While Netflix is most famous for promoting the concept of “binge-watching,” another area it has innovated in is helping unlock the commercial power of documentaries.
From smash hit “Making a Murderer,” which actually seemed to have a real impact on the murder cases it documented, to a string of nominations for Oscars and Golden Globes, Netflix has emerged as a powerhouse in documentary film.
One reason, according to Netflix’s head of docs Lisa Nishimura, is because of the way Netflix works as a service.
“Television ratings exist because of ads, which we’re free of, and box office has become so reliant on Friday night returns that it’s warped perceptions of what audiences want,” Nishimura told The New York Times. “Just because a person doesn’t go see a documentary on a Friday night, it’s not a reflection on the film; it’s just a reflection that maybe a documentary isn’t a film that a couple is going to want to see on date night. What we’ve discovered is that we can elevate storytelling and bring it to a global platform and create a cultural moment.”
That theory is reflected in Netflix’s stats. Netflix said that 73% of its subscribers watched at least one documentary in 2016. That means over 68 million people watched a Netflix documentary in 2016, according to The Times.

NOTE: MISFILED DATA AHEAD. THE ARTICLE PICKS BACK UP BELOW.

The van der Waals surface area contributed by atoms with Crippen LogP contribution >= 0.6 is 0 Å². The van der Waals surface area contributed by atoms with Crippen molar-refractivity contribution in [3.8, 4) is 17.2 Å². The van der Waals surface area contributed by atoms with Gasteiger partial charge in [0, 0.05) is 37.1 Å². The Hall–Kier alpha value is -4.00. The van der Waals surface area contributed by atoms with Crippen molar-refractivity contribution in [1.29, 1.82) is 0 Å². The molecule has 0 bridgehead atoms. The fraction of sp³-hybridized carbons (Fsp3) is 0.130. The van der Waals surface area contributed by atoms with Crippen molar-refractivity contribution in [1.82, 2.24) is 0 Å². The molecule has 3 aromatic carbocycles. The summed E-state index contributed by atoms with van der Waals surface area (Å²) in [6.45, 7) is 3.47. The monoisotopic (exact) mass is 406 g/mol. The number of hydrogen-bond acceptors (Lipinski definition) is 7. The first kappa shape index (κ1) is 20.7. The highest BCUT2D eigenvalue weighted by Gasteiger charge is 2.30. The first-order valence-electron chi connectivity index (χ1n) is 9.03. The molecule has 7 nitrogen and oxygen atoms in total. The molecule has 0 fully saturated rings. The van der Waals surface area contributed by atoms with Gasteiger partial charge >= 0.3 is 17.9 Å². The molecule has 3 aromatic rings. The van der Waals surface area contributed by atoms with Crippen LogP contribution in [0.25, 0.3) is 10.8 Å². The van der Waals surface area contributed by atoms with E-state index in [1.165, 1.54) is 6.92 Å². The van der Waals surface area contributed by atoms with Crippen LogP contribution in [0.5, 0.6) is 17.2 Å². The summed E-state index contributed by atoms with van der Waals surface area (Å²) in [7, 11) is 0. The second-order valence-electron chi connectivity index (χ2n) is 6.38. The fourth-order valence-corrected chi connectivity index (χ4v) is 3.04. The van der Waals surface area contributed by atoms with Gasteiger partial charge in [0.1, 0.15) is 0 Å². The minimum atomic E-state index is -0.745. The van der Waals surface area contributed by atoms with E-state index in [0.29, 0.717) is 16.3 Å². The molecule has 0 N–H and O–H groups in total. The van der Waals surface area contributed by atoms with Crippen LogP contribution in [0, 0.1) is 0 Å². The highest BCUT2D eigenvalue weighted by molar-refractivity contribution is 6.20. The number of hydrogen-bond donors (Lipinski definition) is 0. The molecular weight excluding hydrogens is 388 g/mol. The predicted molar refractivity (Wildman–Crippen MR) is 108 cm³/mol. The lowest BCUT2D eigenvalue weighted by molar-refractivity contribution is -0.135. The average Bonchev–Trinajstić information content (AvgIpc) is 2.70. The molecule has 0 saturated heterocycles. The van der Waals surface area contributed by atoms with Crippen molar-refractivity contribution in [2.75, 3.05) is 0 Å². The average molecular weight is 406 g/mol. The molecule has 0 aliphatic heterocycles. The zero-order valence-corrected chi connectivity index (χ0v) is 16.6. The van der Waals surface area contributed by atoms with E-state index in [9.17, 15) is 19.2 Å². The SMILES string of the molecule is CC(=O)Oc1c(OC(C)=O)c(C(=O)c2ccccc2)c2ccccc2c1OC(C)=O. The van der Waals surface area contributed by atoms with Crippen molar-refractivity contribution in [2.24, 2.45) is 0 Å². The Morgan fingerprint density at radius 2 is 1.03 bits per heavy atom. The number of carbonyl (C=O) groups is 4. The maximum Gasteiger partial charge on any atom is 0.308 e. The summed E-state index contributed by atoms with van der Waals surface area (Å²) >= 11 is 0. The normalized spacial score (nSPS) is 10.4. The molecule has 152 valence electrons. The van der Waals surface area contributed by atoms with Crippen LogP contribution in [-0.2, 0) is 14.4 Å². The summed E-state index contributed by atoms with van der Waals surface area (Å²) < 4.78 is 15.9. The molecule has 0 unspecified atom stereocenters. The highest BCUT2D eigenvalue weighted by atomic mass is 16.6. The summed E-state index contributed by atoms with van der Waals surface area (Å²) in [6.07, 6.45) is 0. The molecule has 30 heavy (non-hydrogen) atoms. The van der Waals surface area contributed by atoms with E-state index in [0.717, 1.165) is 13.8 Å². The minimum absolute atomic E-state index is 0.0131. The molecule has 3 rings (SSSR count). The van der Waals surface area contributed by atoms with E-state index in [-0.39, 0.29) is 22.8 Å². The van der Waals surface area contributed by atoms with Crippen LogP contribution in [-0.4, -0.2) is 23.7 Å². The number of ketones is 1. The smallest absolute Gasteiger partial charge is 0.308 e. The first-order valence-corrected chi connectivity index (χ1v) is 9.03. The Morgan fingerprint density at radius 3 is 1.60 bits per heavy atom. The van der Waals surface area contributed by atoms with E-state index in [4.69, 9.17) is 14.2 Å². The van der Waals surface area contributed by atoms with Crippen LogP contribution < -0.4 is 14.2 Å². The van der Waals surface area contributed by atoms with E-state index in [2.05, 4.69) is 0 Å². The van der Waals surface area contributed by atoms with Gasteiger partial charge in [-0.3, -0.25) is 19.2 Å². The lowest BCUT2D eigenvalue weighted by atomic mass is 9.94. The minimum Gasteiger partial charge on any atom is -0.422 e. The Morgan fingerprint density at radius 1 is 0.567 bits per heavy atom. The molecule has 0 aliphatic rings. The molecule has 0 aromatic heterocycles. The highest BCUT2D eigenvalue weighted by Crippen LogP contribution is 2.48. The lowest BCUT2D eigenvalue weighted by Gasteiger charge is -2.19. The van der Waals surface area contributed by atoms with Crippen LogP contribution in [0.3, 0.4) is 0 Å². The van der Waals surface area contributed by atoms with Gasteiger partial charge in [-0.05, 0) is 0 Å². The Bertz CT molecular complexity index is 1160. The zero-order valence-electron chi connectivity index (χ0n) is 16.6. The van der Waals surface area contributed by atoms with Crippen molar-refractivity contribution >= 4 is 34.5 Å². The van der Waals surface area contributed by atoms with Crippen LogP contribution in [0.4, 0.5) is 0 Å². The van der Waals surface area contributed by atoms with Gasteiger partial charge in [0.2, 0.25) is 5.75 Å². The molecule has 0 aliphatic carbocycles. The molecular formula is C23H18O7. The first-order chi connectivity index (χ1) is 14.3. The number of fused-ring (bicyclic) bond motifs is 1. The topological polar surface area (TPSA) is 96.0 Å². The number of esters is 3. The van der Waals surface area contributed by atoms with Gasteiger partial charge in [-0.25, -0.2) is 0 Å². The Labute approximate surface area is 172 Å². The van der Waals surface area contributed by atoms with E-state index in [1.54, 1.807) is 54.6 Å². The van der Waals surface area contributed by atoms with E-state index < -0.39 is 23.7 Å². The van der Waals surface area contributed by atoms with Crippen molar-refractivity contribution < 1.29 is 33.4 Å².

That kind of audience can mean documentary films are able to spark a real global conversation in a way that would have been harder with traditional documentary distribution. Last year when Business Insider spoke to “Making a Murderer” documentarians Laura Ricciardi and Moira Demos, they said a big goal of theirs was to start a dialogue about the American criminal justice system. They certainly accomplished that, and the series also likely helped in overturning the murder conviction of Brendan Dassey, one of the subjects.
Nishimura described the conversation around “Making a Murderer” as a “global watercooler moment.”
That happened again with “13th,” Ava DuVernay’s Netflix documentary about racial inequality in the US and the prison system, and will likely continue as Netflix provides an outlet for more and more documentary filmmakers.
Documentary filmmakers “want to be fairly compensated, which we completely agree with, and they want to be heard,” Nishimura told Business Insider last year. “They want their story to reach an audience. That is why they do what they do.”